You might think that once you’ve gotten an eyewear prescription, your work is done. On the contrary, glasses prescriptions require upkeep, and you’ll need to renew yours intermittently. Experts suggest that you get a new prescription every one to three years, but there are some telltale signs you should look out for indicating you need an update sooner rather than later. Pay attention to the following six indications that it’s time to find new prescription eyewear online.
How Do I Know if My Eye Prescription Is Getting Worse?
- You have headaches. One of the first indicators that you need a new eyewear prescription is the emergence of physical symptoms such as headaches. This is because headaches can often be prompted by eye strain, and if your eye prescription is worsening, your eyes will likely start to strain. Other physical symptoms you may experience include exhaustion, nausea, or soreness throughout your neck and back.
- You can’t see as well as you used to. This is likely the most obvious indication that you need to replace your glasses — you notice that you simply can’t see as well as you used to when you’re wearing your glasses. If you have myopia, for example — another word for nearsightedness—you might notice that you’re no longer able to focus on far away objects. This is a sign it’s time for a new prescription.
- Your glasses don’t seem to make a difference. If you notice, too, that your glasses have become completely ineffective, this is a definite sign that you are in need of a new prescription. Finding the right prescription sunglasses for women can be difficult, but when you have a new prescription, it’s simple. Just look for lenses that can accommodate a prescription and add yours.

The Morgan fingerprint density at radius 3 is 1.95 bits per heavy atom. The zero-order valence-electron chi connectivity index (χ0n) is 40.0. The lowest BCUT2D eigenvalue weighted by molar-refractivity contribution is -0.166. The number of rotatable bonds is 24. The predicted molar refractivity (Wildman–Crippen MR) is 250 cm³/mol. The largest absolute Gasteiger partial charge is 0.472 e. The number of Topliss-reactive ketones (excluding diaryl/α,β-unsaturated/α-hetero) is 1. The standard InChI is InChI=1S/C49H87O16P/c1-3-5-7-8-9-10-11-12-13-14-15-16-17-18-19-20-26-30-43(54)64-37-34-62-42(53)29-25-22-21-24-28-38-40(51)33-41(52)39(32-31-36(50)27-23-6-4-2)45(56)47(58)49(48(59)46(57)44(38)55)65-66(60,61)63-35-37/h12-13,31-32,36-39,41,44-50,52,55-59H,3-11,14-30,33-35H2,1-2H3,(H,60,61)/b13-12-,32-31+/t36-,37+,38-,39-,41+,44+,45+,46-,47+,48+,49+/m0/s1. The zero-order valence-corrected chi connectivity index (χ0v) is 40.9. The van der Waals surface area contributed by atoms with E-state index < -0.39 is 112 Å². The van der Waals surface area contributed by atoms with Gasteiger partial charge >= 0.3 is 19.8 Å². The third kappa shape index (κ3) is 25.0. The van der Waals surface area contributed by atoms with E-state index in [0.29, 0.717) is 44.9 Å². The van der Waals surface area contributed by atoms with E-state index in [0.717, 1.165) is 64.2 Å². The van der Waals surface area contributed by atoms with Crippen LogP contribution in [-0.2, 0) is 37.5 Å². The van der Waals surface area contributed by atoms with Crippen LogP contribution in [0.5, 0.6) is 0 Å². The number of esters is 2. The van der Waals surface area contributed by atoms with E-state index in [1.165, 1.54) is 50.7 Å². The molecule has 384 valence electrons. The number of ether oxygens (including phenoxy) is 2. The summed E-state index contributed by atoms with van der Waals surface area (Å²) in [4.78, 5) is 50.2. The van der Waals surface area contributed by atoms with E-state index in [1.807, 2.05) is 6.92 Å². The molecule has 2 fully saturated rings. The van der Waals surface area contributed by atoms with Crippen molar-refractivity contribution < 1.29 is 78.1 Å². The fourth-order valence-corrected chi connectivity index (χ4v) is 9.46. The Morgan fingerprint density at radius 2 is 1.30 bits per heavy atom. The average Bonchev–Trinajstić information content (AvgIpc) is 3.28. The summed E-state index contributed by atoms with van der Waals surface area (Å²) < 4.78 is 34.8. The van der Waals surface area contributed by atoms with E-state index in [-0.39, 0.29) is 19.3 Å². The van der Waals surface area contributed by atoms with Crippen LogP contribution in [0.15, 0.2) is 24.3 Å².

Does Updating Your Prescription Make Your Eyes Worse?
- A new prescription can help your vision. Some people mistakenly believe that updating their eyewear prescription will worsen their vision. In reality, the opposite is likely to be true. Wearing glasses that feature an older, out-of-date prescription is likely to cause the aforementioned problem of eye strain. Updating your prescription will thus help support your vision — not harm it.
- A new prescription can shield eyes from the sun. When you pair an updated prescription with UV protection, you get prescription sunglasses that can protect your eyes from harmful UV radiation. This allows you to enjoy endless fun in the sun without worrying about whether your eyes will be harmed by UV exposure. Choose a pair of prescription glasses that feature polarized lenses if you want to truly optimize your protection.
- Adverse symptoms are necessary. You may get the impression that a new eyewear prescription is harmful because you notice adverse effects such as headaches. It’s not uncommon for these symptoms to occur at the same time you get a new prescription, but luckily, they are almost always a temporary occurrence. Rather than throw out your new glasses, give your eyes a week or two to adjust.